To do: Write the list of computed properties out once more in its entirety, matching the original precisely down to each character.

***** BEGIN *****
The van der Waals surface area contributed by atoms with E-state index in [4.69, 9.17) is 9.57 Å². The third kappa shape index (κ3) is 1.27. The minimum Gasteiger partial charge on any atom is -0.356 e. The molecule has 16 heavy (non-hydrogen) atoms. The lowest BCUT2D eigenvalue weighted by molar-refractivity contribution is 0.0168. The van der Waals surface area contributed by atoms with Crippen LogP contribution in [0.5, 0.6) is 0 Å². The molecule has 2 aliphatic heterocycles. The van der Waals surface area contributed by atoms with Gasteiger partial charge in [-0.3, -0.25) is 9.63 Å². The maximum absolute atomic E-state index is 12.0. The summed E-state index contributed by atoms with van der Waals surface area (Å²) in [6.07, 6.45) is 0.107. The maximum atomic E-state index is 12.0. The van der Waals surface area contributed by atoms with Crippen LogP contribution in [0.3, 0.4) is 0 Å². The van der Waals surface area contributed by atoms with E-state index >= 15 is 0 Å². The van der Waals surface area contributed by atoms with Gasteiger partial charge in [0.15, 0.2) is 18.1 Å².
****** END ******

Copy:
The van der Waals surface area contributed by atoms with E-state index in [4.69, 9.17) is 9.57 Å². The third kappa shape index (κ3) is 1.27. The minimum Gasteiger partial charge on any atom is -0.356 e. The molecule has 16 heavy (non-hydrogen) atoms. The lowest BCUT2D eigenvalue weighted by molar-refractivity contribution is 0.0168. The van der Waals surface area contributed by atoms with Crippen LogP contribution in [0.5, 0.6) is 0 Å². The molecule has 2 aliphatic heterocycles. The van der Waals surface area contributed by atoms with Gasteiger partial charge in [-0.3, -0.25) is 9.63 Å². The maximum absolute atomic E-state index is 12.0. The summed E-state index contributed by atoms with van der Waals surface area (Å²) in [6.07, 6.45) is 0.107. The maximum atomic E-state index is 12.0. The van der Waals surface area contributed by atoms with Crippen LogP contribution in [0.3, 0.4) is 0 Å². The van der Waals surface area contributed by atoms with E-state index >= 15 is 0 Å². The van der Waals surface area contributed by atoms with Gasteiger partial charge in [0.15, 0.2) is 18.1 Å².